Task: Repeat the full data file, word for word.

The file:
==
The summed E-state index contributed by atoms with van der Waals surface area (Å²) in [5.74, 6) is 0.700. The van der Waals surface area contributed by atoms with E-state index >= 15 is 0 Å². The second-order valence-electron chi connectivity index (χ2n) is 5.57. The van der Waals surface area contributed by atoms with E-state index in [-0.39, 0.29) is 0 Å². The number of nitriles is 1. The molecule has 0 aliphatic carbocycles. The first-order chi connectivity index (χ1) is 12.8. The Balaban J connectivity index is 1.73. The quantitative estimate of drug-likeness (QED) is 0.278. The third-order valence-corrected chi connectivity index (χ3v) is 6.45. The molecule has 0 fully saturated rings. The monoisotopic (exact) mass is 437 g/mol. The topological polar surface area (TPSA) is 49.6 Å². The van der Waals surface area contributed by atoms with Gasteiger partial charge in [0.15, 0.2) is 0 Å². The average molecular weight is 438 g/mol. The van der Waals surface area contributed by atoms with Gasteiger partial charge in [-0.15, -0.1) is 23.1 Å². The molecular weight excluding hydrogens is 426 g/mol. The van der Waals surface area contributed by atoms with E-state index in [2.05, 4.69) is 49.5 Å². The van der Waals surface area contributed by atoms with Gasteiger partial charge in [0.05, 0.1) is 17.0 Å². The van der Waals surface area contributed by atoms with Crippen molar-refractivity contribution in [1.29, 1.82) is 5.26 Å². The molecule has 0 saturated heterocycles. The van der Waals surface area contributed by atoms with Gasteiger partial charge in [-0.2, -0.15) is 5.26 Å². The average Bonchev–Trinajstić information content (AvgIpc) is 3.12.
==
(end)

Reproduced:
The summed E-state index contributed by atoms with van der Waals surface area (Å²) in [5.74, 6) is 0.700. The van der Waals surface area contributed by atoms with E-state index >= 15 is 0 Å². The second-order valence-electron chi connectivity index (χ2n) is 5.57. The van der Waals surface area contributed by atoms with E-state index in [-0.39, 0.29) is 0 Å². The number of nitriles is 1. The molecule has 0 aliphatic carbocycles. The first-order chi connectivity index (χ1) is 12.8. The Balaban J connectivity index is 1.73. The quantitative estimate of drug-likeness (QED) is 0.278. The third-order valence-corrected chi connectivity index (χ3v) is 6.45. The molecule has 0 fully saturated rings. The monoisotopic (exact) mass is 437 g/mol. The topological polar surface area (TPSA) is 49.6 Å². The van der Waals surface area contributed by atoms with Gasteiger partial charge in [0.15, 0.2) is 0 Å². The average molecular weight is 438 g/mol. The van der Waals surface area contributed by atoms with Gasteiger partial charge in [-0.15, -0.1) is 23.1 Å². The molecular weight excluding hydrogens is 426 g/mol. The van der Waals surface area contributed by atoms with E-state index in [2.05, 4.69) is 49.5 Å². The van der Waals surface area contributed by atoms with Gasteiger partial charge in [0.05, 0.1) is 17.0 Å². The van der Waals surface area contributed by atoms with Crippen molar-refractivity contribution in [1.29, 1.82) is 5.26 Å². The molecule has 0 saturated heterocycles. The van der Waals surface area contributed by atoms with Gasteiger partial charge in [-0.2, -0.15) is 5.26 Å². The average Bonchev–Trinajstić information content (AvgIpc) is 3.12.